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Tickers in this Article: ELY, NKE, FO, ADGF
Callaway Golf (NYSE:ELY), one of the most recognized brands in golf, is looking forward to the next season. For the 2009 year, net sales were down 15% to $951 million and the company lost 27 cents a share in 2009 compared to 24 cents in 2008. That's not a bad round considering the economic elements Callaway had to endure in 2009.

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Golf Anyone?
By most accounts, golf may be the most discretionary sport there is. As a golfer, I see things a bit differently, but when times are tough, its hard to shell out $40 or more for a round. One can argue, though, that for the four hours or so spent on the links, $40 is not a bad purchase. More than that, golf relies a lot on corporate events and business support. And with nearly every business tightening back on all manner or expenses, the golf perks may be some of the first ones let go. Up against all these headwinds, one can argue that Callaway turned in a decent year.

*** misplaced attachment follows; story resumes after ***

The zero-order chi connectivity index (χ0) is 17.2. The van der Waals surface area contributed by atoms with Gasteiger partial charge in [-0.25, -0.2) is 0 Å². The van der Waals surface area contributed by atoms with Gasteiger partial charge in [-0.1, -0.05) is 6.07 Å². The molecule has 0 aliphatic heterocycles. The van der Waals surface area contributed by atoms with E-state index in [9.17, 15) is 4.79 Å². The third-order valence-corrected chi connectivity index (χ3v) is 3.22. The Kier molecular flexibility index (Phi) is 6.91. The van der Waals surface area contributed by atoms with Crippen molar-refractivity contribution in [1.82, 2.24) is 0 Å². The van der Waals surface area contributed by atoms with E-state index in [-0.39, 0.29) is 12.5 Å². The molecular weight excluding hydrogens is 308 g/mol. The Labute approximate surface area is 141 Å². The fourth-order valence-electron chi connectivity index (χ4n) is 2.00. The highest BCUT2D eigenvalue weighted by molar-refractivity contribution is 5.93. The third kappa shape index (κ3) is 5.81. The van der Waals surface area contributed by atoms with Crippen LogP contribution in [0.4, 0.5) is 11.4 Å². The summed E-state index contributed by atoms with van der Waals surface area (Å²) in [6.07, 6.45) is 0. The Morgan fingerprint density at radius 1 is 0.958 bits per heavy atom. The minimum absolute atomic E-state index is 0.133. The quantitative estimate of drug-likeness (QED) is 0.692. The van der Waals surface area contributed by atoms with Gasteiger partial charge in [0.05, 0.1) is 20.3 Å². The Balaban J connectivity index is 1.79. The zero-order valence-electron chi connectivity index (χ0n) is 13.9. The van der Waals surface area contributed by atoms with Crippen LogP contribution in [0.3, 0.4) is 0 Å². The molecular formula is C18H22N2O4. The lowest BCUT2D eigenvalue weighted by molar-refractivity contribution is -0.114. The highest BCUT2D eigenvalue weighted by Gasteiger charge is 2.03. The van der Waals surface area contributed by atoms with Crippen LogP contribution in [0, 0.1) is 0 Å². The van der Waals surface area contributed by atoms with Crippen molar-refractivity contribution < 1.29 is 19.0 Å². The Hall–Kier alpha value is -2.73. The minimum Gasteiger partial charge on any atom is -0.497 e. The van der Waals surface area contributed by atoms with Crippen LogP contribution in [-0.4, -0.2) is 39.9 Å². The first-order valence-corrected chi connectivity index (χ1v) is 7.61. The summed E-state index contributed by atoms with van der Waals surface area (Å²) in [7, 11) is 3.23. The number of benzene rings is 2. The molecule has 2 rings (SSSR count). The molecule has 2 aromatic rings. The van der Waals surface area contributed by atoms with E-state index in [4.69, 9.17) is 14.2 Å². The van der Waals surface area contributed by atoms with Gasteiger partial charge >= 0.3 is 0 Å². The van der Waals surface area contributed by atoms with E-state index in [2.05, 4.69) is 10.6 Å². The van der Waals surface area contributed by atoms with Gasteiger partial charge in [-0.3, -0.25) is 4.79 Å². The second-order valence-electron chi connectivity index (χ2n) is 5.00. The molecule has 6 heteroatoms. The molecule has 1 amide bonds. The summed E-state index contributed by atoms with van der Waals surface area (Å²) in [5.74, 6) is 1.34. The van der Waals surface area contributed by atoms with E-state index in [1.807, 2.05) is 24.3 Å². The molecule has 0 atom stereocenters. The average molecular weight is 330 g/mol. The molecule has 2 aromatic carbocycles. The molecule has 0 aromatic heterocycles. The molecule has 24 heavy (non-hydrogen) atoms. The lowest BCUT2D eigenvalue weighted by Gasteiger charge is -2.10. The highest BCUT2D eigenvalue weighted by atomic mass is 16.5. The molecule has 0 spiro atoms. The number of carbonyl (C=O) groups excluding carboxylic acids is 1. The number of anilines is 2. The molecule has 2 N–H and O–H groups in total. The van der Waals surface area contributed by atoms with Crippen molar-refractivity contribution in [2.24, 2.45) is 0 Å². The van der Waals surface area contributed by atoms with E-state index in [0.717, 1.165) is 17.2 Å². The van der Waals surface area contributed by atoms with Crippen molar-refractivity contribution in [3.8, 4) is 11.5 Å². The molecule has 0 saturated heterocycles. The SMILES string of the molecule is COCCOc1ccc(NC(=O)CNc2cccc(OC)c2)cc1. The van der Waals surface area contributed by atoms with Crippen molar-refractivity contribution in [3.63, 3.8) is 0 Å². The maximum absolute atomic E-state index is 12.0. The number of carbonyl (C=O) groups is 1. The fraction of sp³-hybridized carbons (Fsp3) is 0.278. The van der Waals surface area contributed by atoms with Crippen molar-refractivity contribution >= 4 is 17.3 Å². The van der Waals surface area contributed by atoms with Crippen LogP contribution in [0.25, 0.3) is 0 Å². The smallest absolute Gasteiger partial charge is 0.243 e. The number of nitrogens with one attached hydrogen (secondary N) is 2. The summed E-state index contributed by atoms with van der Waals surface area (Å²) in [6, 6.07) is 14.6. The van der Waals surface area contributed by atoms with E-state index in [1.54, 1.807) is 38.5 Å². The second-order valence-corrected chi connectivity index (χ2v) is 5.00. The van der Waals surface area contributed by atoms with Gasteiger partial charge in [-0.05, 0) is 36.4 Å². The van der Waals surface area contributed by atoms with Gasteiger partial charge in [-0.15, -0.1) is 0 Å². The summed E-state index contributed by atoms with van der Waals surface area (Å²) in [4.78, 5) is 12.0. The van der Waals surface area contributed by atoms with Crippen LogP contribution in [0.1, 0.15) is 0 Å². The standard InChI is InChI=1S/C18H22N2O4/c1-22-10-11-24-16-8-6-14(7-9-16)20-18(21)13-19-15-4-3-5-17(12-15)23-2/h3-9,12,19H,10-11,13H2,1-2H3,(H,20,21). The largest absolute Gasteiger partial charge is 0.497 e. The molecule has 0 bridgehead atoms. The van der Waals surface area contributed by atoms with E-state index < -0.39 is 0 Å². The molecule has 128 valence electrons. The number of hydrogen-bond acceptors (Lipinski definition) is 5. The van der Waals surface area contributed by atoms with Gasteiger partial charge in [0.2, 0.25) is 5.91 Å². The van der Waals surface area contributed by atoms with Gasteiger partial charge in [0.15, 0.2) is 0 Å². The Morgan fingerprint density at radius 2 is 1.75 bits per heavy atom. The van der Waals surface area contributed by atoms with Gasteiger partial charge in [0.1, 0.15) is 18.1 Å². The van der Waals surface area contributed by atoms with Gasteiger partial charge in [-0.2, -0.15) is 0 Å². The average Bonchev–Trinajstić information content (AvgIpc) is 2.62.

Cautiously Optimistic
To say the golf industry went through a tough time during the recession is an understatement. To top it off, golf's golden egg Tiger Woods is taking an indefinite break from the game of golf. While Tiger's absence clearly hurts the sport, it may spell opportunity for Callaway in the form of grabbing business from Nike's (NYSE: NKE) golf division, which has endorsed Woods since day one. However, the big picture for Callaway is simply to have a pick up in golf demand in 2010. On that note, management is "cautiously optimistic." The company estimates sales in the area of $1 billion and EPS of 25 cents to 35 cents a share. (For related reading, check out Play The Market Like Tiger Plays Golf.)

Ways to Play
In the sport of golf, Callaway is an iconic brand that sealed its reputation in the golf world with the introduction of the Big Bertha driver over 10 years ago. Since that time, Callaway has grown the company to include brands such as Odyssey putters, Top-Flite and Ben Hogan in over 110 countries worldwide. Most of Callaway's direct competitors are privately held. Major conglomerates like Fortune Brands (NYSE:FO) own Titleist, another quality golf company widely known for its golf balls and clubs. Otherwise, investors will have to go looking into micro-cap territory at Adams Golf (NASDAQ:ADGF) for a pure-play golf company.

Hoping for Par
If the pace of golf picks up in 2010, Callaway will likely benefit. Despite the 2009 net loss, a lot good things can happen to a $485 million market cap company with nearly $1 billion in sales. (For more, 10 Golf Tips To Help Investors Tee Off.)

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